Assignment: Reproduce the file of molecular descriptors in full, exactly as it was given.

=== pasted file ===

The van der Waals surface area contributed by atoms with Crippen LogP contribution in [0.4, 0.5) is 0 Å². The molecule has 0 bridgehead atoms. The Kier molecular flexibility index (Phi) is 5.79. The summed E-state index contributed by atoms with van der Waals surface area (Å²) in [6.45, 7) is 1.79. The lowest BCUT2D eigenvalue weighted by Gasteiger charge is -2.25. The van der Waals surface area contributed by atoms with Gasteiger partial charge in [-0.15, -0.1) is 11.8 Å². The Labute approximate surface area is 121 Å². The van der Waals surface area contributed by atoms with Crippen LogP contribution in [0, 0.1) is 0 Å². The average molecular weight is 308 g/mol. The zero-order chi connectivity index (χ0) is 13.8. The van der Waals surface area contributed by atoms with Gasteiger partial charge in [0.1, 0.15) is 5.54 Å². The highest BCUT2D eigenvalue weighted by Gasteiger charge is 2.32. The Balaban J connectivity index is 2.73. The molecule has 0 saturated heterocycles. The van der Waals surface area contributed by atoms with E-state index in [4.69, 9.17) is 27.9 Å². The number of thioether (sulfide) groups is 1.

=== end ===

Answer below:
The van der Waals surface area contributed by atoms with Crippen LogP contribution in [0.4, 0.5) is 0 Å². The molecule has 0 bridgehead atoms. The Kier molecular flexibility index (Phi) is 5.79. The summed E-state index contributed by atoms with van der Waals surface area (Å²) in [6.45, 7) is 1.79. The lowest BCUT2D eigenvalue weighted by Gasteiger charge is -2.25. The van der Waals surface area contributed by atoms with Gasteiger partial charge in [-0.15, -0.1) is 11.8 Å². The Labute approximate surface area is 121 Å². The van der Waals surface area contributed by atoms with Crippen LogP contribution in [0, 0.1) is 0 Å². The average molecular weight is 308 g/mol. The zero-order chi connectivity index (χ0) is 13.8. The van der Waals surface area contributed by atoms with Gasteiger partial charge in [0.1, 0.15) is 5.54 Å². The highest BCUT2D eigenvalue weighted by Gasteiger charge is 2.32. The Balaban J connectivity index is 2.73. The molecule has 0 saturated heterocycles. The van der Waals surface area contributed by atoms with E-state index in [4.69, 9.17) is 27.9 Å². The number of thioether (sulfide) groups is 1.